Sir Charles, 1797, 1875, brit. Geologe; wurde durch sein »Prinzip des Aktualismus« zum Mitbegr. der modernen Geologie.
(1797-1875) Scottish geologist. In his Principles of Geology 1830–33, he opposed the French anatomist Georges Cuvier’s theory that the features of the Earth were formed by a series of catastrophes, and expounded the Scottish geologist James Hutton’s view, known as uniformitarianism, that past events were brought about by the same processes that occur today—a view that influenced Charles Darwin’s theory of evolution.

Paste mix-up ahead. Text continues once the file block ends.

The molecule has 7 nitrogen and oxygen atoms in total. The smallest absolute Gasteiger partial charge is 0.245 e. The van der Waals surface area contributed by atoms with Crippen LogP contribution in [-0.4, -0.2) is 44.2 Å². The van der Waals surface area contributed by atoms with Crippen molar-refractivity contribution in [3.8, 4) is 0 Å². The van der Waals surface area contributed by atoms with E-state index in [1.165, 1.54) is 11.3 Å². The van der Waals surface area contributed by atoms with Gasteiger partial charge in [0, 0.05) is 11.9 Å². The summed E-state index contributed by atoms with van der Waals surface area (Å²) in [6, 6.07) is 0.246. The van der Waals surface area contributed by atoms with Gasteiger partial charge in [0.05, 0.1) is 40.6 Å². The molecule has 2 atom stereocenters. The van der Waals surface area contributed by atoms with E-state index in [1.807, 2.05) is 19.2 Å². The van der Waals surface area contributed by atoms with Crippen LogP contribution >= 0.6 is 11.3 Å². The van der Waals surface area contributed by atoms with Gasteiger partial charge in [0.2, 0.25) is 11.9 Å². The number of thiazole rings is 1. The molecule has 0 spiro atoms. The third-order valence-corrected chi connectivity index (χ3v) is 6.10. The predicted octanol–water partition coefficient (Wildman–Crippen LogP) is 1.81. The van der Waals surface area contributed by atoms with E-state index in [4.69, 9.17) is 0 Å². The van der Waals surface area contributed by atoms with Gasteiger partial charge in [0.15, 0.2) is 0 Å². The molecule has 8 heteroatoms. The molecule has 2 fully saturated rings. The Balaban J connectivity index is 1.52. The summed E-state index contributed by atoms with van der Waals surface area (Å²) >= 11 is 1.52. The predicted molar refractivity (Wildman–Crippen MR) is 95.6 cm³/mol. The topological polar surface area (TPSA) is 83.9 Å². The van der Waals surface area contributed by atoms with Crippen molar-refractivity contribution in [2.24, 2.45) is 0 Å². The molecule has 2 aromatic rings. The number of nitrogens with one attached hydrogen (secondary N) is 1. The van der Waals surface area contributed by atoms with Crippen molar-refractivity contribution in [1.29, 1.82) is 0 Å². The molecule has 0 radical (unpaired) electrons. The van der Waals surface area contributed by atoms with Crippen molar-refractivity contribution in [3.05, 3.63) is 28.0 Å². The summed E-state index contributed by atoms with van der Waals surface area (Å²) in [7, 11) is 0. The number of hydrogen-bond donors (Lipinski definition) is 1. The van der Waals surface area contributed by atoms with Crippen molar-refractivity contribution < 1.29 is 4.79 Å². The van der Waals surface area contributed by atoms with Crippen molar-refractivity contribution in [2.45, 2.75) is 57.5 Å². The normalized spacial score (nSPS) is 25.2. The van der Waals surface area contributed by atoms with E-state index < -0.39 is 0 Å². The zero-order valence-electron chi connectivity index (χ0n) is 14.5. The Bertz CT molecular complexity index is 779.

Lyell suggested that the Earth was as much as 240 million years old (in contrast to the 6,000 years of prevalent contemporary theory), and provided the first detailed description of the Tertiary period, dividing it into the Eocene, Miocene, and older and younger Pliocene periods. Darwin simply applied Lyell's geological method—explaining the past through what is observable in the present—to biology.
Lyell was born in Forfarshire. He studied at Oxford, becoming a lawyer, but retired from his law practice 1827 and devoted himself full time to geology and writing. In 1831 he became professor of geology at King's College, London.
Lyell arrived independently at the same theories as Hutton, and organized them into a popular and coherent form.